Why American hardwoods are an eco-conscious choice - The Explorer: Green Living

Why American hardwoods are an eco-conscious choice

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Posted: Wednesday, June 1, 2011 3:00 am

From flooring and cabinetry to moulding and furniture, American hardwoods have been treasured for generations, and for good reason. They offer warmth, durability, luxury and design options that are unmatched by faux-wood products such as laminates and bamboo.

Recently, however, an abundance of green product labels and misinformation has led to confusion in the marketplace, and has everyone asking, “Are American hardwoods really a sustainable resource?” and “Are the hardwood products I want for my home really green?”

The American Hardwood Information Center, www.HardwoodInfo.com, wants you to know that the answer to these questions is a resounding “yes.” And now, homeowners have assurance from the federal government that American hardwood products are not only beautiful, but also truly green and sustainable.

Natural and sustainable

The U.S. Congress passed resolutions in 2009 and 2010 that officially recognized that the American hardwood industry sustainably manages an environmentally preferable, natural resource, and that hardwoods should not be discriminated against in government procurement programs. In March 2011, the U.S. Department of Agriculture (USDA) agreed and announced its endorsement strategy regarding the merits of domestic wood as a preferred green building material.

Agriculture Secretary Tom Vilsack, in keeping with the USDA endorsement of American hardwoods as a sustainable material, directed the heads of all USDA agencies to begin increasing use of locally milled lumber in all new agency buildings and facilities. Also, the U.S. Forest Service will examine ways to enhance research and development being done around green building materials.

A trusted source

American forests continue to be a trusted source for sustainable and legally harvested timber. Imported wood and wood-substitute products are not regulated like domestic products, and their quality-control standards are inconsistent. In addition, local availability and manufacturing significantly minimizes the environmental impact of transporting hardwood products.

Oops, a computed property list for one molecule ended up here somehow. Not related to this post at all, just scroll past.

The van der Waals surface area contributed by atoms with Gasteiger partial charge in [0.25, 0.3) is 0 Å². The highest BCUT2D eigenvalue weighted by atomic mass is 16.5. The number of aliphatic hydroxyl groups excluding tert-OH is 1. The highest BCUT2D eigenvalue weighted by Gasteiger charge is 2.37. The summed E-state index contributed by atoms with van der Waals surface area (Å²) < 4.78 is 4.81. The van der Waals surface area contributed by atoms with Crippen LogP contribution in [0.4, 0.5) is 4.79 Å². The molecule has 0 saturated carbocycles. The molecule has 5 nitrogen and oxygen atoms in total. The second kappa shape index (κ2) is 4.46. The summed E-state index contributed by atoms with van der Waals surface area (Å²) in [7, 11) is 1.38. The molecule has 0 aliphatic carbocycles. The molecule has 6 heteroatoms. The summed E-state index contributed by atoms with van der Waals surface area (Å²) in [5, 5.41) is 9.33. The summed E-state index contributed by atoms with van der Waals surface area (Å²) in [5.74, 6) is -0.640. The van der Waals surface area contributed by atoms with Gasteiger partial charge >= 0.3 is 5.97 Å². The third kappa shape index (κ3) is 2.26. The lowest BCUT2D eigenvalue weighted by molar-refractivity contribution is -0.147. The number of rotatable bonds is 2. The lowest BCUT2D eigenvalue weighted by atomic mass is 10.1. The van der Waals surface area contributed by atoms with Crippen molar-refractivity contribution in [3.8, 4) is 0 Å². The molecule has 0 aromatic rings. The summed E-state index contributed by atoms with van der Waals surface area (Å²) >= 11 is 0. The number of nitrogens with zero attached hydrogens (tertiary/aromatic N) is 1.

Hardwood forests naturally regenerate themselves and do not need to be replanted like softwood forests. For this reason, their harvesting methods differ. The preferred method of harvesting hardwoods is single-tree selection. A professional forester evaluates a forest and determines which trees are ready to harvest. This responsible forest management practice not only provides a sustaining supply of hardwood, but it also ensures the overall health of a thriving forest - including water quality, wildlife habitat, biodiversity and recreational opportunities - and has allowed the volume of our hardwood forests to more than double since the 1950s.

Wood is carbon-neutral

Wood is a carbon-neutral material. Healthy forests are net producers of oxygen through photosynthesis. Growing trees absorb carbon dioxide from the atmosphere, and separate the carbon and oxygen atoms. The oxygen is released back into the atmosphere, while the carbon is used to grow roots, the trunk, branches and leaves. The carbon is then stored in the wood for the life of the tree and the products made from it.

In addition, natural wood products are among the most energy-efficient to produce, while making products from steel, aluminum, glass, concrete and brick can require up to 126 times more energy to manufacture.

With hardwood, the manufacturing process is limited to running a saw blade and kiln drying. In comparison, the steel and concrete manufacturing processes consist of numerous procedures that are extremely energy-intensive. And for both, unfavorable environmental consequences result from open pit mining and from the substantial fossil fuels expended and emissions generated in the processing of the raw materials.

Furthermore, advanced technology and manufacturing assures the least wood waste and efficient use of wood byproducts. For example, tree bark becomes mulch and soil conditioners, sawdust is used for animal bedding or as fuel for boilers to operate dry kilns, and trimmings can be used for wood components and paper. No other material can compare.

Hardwoods for the home – beyond sustainable

In our homes, hardwood products are some of the healthiest and most cost-effective ones we could choose. They do not collect dust or allergens – which can be trapped in other materials – and environmentally friendly paints and stains can be used to complement any design scheme. In addition, hardwood products can be refinished and can last a lifetime. A solid hardwood floor, for instance, can last in excess of 100 years, while carpet would need to be replaced numerous times during that span.

At the end of their useful lives, hardwood products can be repurposed, used as a combustible fuel, or returned to the Earth, whereas synthetic and heavily glued products like bamboo, will remain in a landfill almost indefinitely.

There really is no better or natural choice for green building and healthy home environments than American hardwoods. And now, with the endorsement of the federal government, eco-conscious homeowners can confidently choose American hardwood flooring, cabinetry and millwork for their homes.

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